Dir: James Merendino
Star: Charles Solomon Jr., Julie Strain, Clive Pearson, Lisa Jay Harrington
Will Spanner (Solomon) is now less a lawyer, it seems, than a PI, working insurance claims. However, he is convinced by Lily Wild (Harrington) to take the case of her brother, accused of involvement in the disappearance of his girlfriend. The case leads him to the Coven club, where Belladonna (Strain) works as a stripper, while simultaneously moonlighting as a blues singer. Her agent, Santara (Pearson) is a real sleazy-tpye, and Spanner eventually realizes, after seeing the agent, apparently unchanged, in a book of old photographs, that there is a pact with the devil going on here. Santara’s clients’ souls are being sold in exchange for “stardom” – quotes used advisedly, since what they seem to get appears to be a particularly low-rent version of fame and fortune, in line with the particularly low-rent nature of this in general.
The main difference is that this does have someone you’ve actually heard of, in Strain – albeit extremely early in her career, and thus still, presumably, very cheap. She plays slightly less of a maneater than you’d come to expect, though still towers over the leading man, and does get undressed as often as you’d hope expect. Contrast, say, Pearson, who according to the IMDB, would not appear in anything else for seven years: hard to tell whether his British accent is badly-affected or just badly-acted The director – the fourth in four movies, so don’t look for any consistency of tone – seems to be going for a pseudo-noir feel, with lots of voiceover for Spanner, without much else to back it up. I braced myself when I saw the two-hour running time, but this is a Troma release, so it starts with Lloyd Kaufman plugging his book, Julie Strain putting on her make-up (nekkid, naturally) and ends with a lot of trailers for other films – the actual movie is the usual 90-odd minutes.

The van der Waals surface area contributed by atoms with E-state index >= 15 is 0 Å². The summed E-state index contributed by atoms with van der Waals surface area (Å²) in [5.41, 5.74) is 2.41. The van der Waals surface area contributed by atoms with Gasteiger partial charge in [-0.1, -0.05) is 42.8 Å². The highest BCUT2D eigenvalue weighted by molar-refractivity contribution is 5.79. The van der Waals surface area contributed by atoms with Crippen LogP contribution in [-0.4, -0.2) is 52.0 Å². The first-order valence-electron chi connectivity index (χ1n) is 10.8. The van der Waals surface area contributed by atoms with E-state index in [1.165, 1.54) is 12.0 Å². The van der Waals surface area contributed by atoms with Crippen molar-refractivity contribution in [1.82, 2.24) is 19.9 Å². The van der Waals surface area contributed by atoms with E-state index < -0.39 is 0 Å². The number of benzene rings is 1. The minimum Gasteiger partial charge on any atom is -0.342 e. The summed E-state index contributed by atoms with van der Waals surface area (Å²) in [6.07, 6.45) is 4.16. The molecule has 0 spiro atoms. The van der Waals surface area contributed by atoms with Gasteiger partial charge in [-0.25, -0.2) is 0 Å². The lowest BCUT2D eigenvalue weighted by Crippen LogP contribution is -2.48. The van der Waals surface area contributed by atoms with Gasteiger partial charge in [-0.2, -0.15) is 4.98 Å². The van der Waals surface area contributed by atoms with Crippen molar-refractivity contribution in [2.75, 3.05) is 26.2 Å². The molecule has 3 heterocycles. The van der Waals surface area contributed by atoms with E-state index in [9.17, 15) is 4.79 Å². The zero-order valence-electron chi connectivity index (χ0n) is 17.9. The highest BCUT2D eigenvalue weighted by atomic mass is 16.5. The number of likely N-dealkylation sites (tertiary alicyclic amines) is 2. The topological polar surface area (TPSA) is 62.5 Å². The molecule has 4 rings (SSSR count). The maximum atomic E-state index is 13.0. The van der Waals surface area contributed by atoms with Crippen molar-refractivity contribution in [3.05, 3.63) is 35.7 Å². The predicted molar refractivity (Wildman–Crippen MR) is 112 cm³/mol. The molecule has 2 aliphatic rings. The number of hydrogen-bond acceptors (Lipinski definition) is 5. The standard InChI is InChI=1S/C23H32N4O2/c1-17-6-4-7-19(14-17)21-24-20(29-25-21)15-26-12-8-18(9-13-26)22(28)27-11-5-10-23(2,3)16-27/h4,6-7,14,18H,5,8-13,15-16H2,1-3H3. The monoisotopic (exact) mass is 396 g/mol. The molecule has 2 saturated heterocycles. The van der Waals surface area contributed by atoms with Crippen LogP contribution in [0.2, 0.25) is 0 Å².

The technical aspects here, particularly on audio, are extremely bad, with the levels all over the place. However, we’re not exactly talking Noel Coward, or even Quentin Tarantino, so “not hearing the dialogue” hardly can be considered the straw that broke the camel’s back. It gets credit, as well as for Strain, for a concept that is kinda interesting, updating the old blues legend a bit, though how the original case ties in to the Faustian deals being cut is…dubious, shall we say. Probably still makes more sense than why Santara moonlights as a college radio DJ, or the explanation offered at the climax, which suddenly lobs the Spanish Inquisiton into the mix. [Safe to say, nobody expected that…] Given a more interesting villain, this could have had potential, but I think all hope was lost when he started quoting Hamlet. Why bother writing lines, when you can just recycle Shakespeare?